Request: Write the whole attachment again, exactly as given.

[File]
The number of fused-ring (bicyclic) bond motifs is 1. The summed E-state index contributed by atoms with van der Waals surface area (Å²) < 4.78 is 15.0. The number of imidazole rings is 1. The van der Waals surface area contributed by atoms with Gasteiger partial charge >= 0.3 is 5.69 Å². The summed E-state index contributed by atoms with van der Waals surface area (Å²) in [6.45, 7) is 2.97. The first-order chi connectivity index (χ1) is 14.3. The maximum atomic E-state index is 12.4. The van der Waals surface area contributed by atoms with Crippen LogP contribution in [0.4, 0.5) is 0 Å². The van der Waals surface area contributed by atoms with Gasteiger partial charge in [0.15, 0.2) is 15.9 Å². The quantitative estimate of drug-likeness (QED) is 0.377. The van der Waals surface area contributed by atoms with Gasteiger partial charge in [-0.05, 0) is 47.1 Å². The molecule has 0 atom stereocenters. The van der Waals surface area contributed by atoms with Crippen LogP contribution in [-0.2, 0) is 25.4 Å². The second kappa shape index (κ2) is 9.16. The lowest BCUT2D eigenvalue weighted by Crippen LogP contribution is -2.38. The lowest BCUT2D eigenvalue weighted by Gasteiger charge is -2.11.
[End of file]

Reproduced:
The number of fused-ring (bicyclic) bond motifs is 1. The summed E-state index contributed by atoms with van der Waals surface area (Å²) < 4.78 is 15.0. The number of imidazole rings is 1. The van der Waals surface area contributed by atoms with Gasteiger partial charge >= 0.3 is 5.69 Å². The summed E-state index contributed by atoms with van der Waals surface area (Å²) in [6.45, 7) is 2.97. The first-order chi connectivity index (χ1) is 14.3. The maximum atomic E-state index is 12.4. The van der Waals surface area contributed by atoms with Crippen LogP contribution in [0.4, 0.5) is 0 Å². The van der Waals surface area contributed by atoms with Gasteiger partial charge in [0.15, 0.2) is 15.9 Å². The quantitative estimate of drug-likeness (QED) is 0.377. The van der Waals surface area contributed by atoms with Gasteiger partial charge in [-0.05, 0) is 47.1 Å². The molecule has 0 atom stereocenters. The van der Waals surface area contributed by atoms with Crippen LogP contribution in [-0.2, 0) is 25.4 Å². The second kappa shape index (κ2) is 9.16. The lowest BCUT2D eigenvalue weighted by Crippen LogP contribution is -2.38. The lowest BCUT2D eigenvalue weighted by Gasteiger charge is -2.11.